Monday, February 3, 2014

Zuur Tafelbier - Hybrid turbid mash & souring with acidulated malt

Tafelbier or Table Beer is the term used for Belgian and Dutch beers that have an ABV between 1-4%. As the name implies, these are traditionally consumed at mealtime by the whole family. Yes, even the kiddies get to drink it.

One of the main features of these table beers is that the mouth feel is higher than one might anticipate, usually because of unfermented sugars/malt sugars. Traditional versions do not use artificial sweeteners nor are they excessively sweet. More modern versions of this beer incorporate sweeteners such as sugar and saccharine added post fermentation to sweeten the palate and add to a perception of smoothness. A mild malt character can be evident. Aroma/flavor hops are most commonly used to employ a flavor balance that is only low in bitterness. 

One of the methods used traditionally to make Tafelbier is whats called a turbid mash. It is also common for Lambics. This is a fairly complicated process. If you want details on the the full mash schedule check out this page:

Not only was I interested in making a Tafelbier, but I wanted to incorporate some sourness into it. Essentially a petite sour beer. One great thing about a Tafelbier is the quick turnaround. Souring with Lactobacillus would have really slowed the turn around down. So I decided to try to use Acidulated malt to get a nice tartness.  In an effort not to impact the mash PH too greatly I held out the acid malt until late in the mash. The acid malt made up around 25% of the malt bill. This malt was added to the mash 30 minutes into the saccharification rest. I continued the sacch rest for another 25 minutes after the acid malt was added.

Back to the turbid mash. This is normally done using infusions to raise the temp. It begins with a very thick mash. It is similar in a way to a decoction. The difference with decoction is your mainly pulling your grist out of the mash and boiling it. With a turbid mash you are looking to pull liquid only.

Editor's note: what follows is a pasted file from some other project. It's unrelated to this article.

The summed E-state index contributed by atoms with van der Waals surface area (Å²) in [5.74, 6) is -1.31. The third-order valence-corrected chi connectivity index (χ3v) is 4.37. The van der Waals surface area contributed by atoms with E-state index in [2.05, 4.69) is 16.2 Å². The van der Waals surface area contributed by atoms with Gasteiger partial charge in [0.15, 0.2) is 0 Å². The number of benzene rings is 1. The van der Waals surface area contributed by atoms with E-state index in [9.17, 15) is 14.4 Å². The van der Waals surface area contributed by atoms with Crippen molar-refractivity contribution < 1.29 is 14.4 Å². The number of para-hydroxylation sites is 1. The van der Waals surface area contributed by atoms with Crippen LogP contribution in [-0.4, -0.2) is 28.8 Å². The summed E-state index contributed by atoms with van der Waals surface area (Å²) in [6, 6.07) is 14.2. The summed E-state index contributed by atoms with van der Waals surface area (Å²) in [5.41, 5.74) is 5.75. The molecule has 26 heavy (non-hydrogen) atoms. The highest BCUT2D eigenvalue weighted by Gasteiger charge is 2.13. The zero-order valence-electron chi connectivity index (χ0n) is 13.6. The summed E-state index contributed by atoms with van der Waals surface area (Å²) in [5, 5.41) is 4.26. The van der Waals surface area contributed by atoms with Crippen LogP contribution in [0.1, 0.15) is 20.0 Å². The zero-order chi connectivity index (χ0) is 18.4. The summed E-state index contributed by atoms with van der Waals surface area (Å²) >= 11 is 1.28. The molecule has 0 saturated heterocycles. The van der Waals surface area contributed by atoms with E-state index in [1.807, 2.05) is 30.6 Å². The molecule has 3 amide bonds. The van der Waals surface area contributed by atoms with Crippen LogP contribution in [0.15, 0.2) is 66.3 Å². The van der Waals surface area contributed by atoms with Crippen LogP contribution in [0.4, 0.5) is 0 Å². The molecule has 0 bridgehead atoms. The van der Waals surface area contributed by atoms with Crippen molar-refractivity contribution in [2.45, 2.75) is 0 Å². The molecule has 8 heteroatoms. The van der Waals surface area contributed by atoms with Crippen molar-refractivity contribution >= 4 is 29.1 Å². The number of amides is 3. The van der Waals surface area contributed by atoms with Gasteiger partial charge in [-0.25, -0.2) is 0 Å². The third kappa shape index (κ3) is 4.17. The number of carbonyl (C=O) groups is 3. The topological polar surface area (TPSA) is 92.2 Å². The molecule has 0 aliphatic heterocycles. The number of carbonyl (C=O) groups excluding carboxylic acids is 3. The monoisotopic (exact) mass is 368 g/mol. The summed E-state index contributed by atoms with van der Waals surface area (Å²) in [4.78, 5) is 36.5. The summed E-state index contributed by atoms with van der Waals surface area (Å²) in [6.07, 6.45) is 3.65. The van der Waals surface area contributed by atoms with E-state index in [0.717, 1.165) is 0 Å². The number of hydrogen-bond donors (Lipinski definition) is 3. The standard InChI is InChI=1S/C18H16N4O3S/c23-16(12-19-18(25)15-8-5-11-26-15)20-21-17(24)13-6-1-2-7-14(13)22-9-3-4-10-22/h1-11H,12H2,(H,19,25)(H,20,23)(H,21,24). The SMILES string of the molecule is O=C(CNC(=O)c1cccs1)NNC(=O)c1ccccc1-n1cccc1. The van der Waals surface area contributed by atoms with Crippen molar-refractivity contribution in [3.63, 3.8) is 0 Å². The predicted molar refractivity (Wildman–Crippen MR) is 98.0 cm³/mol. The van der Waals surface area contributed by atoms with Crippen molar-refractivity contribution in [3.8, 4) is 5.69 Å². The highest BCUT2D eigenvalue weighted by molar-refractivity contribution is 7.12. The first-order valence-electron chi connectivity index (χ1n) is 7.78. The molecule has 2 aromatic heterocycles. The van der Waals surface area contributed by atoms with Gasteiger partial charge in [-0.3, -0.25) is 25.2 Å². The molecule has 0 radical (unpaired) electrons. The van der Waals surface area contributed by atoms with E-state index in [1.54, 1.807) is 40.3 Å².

The idea behind using the technique today is that you pull a % of wort before the enzymes have been activated. Then quickly heat this portion to around 180 degrees to denature it, or destroy the enzymes. Then at some later point in the process this denatured wort is added back into the mash. For lambics and other wild ales this provides long term food for the brett and other bacteria since saach yeast cannot consume these large complex sugars. In the production of table beers, this process can help too add to sweetness, mouthfeel, and body.

For this beer I was interested in doing a turbid mash. However I did not want to follow the Cantillion process step by step. This is an experimental beer and I was trying to just come up with a hybrid method to hit the main point of the turbid mash which is to keep additional unfermentables in the wort.

Once I finished the boil and chilled the wort I separated it into two fermenters. In one I pitched GigaYeast GY048 - Golden Pear Belgian. In the other I pitched White Labs WLP670 - American Farmhouse blend. The blend also contains some brett. I plan on bottling some of this one for a longer term aging to see if I can get some additional funkiness from the brett and the turbid mash.

The Hybrid Turbid Mash
The 3 quarts I removed from the mash and added  to the kettle 

To start I mashed in 11 pounds of grain with 7 gallons of water. I recirculated for around 5 minutes and pulled off 3 quarts of wort. At this point the mash was thick. I moved the 3 qrts into my boil kettle where I quickly raised the temps to over 180 degrees. I kept this mash liquid in my kettle until I was ready to mash out. I just kept an eye on this and never let it boil.